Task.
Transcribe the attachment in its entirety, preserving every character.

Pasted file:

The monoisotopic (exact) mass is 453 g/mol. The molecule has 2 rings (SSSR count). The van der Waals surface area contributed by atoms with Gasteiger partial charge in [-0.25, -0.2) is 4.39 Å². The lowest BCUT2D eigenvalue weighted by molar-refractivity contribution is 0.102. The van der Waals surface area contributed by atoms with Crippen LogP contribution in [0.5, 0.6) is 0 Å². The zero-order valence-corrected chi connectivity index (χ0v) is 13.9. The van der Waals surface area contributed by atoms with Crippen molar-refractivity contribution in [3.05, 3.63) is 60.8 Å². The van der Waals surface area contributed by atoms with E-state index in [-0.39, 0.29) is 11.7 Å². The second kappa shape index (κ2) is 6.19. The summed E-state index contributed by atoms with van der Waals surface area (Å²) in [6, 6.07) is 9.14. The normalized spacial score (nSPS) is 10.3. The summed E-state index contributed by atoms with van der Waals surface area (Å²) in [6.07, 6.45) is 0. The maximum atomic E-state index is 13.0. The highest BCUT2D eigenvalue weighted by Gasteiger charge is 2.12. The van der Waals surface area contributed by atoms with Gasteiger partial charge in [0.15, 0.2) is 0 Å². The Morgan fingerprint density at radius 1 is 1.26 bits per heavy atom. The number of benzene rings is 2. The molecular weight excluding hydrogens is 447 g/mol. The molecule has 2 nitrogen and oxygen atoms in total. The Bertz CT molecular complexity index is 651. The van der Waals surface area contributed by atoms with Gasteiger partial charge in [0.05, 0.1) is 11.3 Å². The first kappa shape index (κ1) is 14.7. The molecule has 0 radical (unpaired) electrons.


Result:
The monoisotopic (exact) mass is 453 g/mol. The molecule has 2 rings (SSSR count). The van der Waals surface area contributed by atoms with Gasteiger partial charge in [-0.25, -0.2) is 4.39 Å². The lowest BCUT2D eigenvalue weighted by molar-refractivity contribution is 0.102. The van der Waals surface area contributed by atoms with Crippen LogP contribution in [0.5, 0.6) is 0 Å². The zero-order valence-corrected chi connectivity index (χ0v) is 13.9. The van der Waals surface area contributed by atoms with Crippen molar-refractivity contribution in [3.05, 3.63) is 60.8 Å². The van der Waals surface area contributed by atoms with E-state index in [-0.39, 0.29) is 11.7 Å². The second kappa shape index (κ2) is 6.19. The summed E-state index contributed by atoms with van der Waals surface area (Å²) in [6, 6.07) is 9.14. The normalized spacial score (nSPS) is 10.3. The summed E-state index contributed by atoms with van der Waals surface area (Å²) in [6.07, 6.45) is 0. The maximum atomic E-state index is 13.0. The highest BCUT2D eigenvalue weighted by Gasteiger charge is 2.12. The van der Waals surface area contributed by atoms with Gasteiger partial charge in [0.15, 0.2) is 0 Å². The Morgan fingerprint density at radius 1 is 1.26 bits per heavy atom. The number of benzene rings is 2. The molecular weight excluding hydrogens is 447 g/mol. The molecule has 2 nitrogen and oxygen atoms in total. The Bertz CT molecular complexity index is 651. The van der Waals surface area contributed by atoms with Gasteiger partial charge in [0.05, 0.1) is 11.3 Å². The first kappa shape index (κ1) is 14.7. The molecule has 0 radical (unpaired) electrons.